Despite its oil riches and a series of multibillion dollar budget surpluses running from the late 1990s, Kuwait has been constantly frustrated in developing new projects and attracting foreign investment over the past decade.
A tangle of red tape has slowed the process of tendering projects and bringing investors in down to a snail’s pace. At the same time, nationalist groups within parliament have blocked plans to involve foreign companies in the development of the country’s oil resources and petrochemicals industries, arguing that the government wants to auction off the country’s future to line their own pockets.
But the oil-rich Gulf states have not spent the past decade developing multibillion dollar industrial and real estate projects with the sole aim of getting a financial return on their investments. If anything, they have been trying to secure a future for their people, and Kuwait as much as any country in the region needs to start planning for its future.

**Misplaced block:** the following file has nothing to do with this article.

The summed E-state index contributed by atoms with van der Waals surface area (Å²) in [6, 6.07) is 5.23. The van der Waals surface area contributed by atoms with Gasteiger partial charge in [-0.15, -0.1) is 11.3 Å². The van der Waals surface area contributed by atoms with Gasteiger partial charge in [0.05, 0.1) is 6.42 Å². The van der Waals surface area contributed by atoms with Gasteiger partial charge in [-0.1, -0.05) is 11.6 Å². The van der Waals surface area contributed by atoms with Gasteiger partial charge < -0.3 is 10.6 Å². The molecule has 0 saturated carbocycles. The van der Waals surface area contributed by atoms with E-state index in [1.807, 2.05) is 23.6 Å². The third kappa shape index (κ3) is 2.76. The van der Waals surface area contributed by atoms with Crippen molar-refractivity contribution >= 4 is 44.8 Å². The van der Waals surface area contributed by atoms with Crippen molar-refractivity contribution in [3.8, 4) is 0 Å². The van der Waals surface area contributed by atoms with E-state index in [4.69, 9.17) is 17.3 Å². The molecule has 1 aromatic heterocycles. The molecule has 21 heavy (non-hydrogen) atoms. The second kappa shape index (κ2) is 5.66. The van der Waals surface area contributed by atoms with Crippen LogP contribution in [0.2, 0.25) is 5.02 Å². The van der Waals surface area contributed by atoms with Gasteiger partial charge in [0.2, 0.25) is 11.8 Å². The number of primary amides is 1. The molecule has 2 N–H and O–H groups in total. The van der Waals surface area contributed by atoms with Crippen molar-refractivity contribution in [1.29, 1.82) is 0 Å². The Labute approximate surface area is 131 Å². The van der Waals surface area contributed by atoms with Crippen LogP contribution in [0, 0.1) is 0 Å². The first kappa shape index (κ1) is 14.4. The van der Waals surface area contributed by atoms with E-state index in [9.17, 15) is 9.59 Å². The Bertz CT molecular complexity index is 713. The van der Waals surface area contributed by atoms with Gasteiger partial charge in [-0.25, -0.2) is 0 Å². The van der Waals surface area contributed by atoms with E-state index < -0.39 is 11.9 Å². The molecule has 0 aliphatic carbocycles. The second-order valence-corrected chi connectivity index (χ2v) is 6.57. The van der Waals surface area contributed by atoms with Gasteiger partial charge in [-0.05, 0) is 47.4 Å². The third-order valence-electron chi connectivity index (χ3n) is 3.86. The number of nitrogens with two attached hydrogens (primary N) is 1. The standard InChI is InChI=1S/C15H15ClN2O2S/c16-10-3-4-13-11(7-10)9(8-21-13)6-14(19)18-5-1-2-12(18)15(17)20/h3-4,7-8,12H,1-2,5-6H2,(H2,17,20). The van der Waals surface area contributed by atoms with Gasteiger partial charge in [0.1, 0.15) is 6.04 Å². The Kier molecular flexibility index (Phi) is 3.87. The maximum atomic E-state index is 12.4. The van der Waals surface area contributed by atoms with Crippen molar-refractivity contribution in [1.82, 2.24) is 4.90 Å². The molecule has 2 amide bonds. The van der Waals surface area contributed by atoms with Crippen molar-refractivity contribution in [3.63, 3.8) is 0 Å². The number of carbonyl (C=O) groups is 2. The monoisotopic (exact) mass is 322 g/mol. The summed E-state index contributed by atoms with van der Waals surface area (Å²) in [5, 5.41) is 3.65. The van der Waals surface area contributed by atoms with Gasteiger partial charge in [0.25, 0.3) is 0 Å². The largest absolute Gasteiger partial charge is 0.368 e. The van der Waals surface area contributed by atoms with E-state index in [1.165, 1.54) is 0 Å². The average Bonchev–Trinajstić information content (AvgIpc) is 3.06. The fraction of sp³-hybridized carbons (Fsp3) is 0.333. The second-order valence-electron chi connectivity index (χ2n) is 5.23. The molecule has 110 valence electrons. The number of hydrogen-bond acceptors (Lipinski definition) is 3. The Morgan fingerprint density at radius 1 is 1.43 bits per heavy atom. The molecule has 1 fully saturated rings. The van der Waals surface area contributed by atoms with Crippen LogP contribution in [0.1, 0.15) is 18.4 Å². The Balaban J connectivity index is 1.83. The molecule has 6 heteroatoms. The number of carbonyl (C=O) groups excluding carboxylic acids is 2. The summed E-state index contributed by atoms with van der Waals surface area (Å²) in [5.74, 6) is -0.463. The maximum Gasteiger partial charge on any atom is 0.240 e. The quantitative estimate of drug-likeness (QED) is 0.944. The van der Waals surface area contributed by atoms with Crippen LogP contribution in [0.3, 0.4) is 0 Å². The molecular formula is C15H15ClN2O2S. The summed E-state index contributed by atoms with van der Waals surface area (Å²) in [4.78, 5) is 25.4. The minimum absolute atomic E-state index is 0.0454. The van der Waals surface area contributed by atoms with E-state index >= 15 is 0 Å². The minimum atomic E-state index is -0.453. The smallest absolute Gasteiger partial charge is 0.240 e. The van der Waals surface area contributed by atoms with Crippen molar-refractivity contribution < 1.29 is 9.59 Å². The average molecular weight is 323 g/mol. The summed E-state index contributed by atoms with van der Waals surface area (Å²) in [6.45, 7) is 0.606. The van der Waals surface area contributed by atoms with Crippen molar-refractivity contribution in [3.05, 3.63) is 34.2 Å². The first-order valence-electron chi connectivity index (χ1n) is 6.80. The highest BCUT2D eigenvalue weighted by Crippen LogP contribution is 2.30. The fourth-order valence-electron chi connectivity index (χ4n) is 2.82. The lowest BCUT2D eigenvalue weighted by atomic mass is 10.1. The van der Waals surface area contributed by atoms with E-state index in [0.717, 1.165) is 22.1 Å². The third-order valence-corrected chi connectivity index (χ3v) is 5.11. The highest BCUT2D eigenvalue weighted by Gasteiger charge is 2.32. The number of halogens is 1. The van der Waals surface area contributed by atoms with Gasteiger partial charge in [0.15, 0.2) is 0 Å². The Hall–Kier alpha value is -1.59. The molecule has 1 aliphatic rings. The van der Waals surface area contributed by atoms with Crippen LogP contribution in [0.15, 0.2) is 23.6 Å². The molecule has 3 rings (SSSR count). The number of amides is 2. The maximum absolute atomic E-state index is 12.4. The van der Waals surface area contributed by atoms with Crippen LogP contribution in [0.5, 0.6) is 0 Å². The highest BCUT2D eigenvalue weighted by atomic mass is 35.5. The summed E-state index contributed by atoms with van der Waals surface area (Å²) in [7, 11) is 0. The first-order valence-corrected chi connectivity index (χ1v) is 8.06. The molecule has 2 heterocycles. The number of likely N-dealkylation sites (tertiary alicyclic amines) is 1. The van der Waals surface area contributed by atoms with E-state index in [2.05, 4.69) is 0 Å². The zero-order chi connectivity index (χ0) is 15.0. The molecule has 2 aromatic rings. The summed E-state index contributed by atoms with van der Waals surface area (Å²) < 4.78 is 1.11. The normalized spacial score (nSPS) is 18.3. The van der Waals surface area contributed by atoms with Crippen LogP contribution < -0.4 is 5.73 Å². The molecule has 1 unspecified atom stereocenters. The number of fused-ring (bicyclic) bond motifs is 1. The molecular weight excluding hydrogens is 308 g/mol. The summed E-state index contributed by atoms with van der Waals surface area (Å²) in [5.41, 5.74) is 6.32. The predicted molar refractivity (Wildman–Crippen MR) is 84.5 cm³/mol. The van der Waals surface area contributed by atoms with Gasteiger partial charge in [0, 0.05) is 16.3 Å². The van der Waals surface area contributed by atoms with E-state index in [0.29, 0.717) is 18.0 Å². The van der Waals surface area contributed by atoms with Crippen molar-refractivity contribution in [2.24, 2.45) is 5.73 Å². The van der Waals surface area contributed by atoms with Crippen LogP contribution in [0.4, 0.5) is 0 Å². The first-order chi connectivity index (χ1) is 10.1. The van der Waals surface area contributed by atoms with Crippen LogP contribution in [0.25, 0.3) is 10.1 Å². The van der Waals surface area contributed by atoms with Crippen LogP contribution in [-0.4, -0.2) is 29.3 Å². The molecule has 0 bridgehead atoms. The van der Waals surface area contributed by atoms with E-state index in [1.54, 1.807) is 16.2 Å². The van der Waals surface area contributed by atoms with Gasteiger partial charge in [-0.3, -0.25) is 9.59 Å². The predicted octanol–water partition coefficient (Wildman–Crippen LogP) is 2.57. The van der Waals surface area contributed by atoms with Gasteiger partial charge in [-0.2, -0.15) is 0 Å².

In 2009, only 30 per cent of Kuwaitis were in employment while 80 per cent of the country’s workforce was employed by the state. Given that as much as 90 per cent of government revenues come from oil exports, this state of affairs will become unsustainable as the population grows to 5.4 million people by 2029.
Kuwait needs to open its doors to private investors, both local and foreign, finding a way to develop new projects which will boost the country’s economy while providing jobs and training for nationals. In 2010, state public-private development agency, Partnerships Technical Bureau, will help ministries tender contracts on 24 projects worth $21bn, while the government will push ahead with plans to privatise state carrier Kuwait Airways Company.
The National Assembly has largely backed these plans; with luck, 2010 will be the year that the country starts working toward a better future for its people.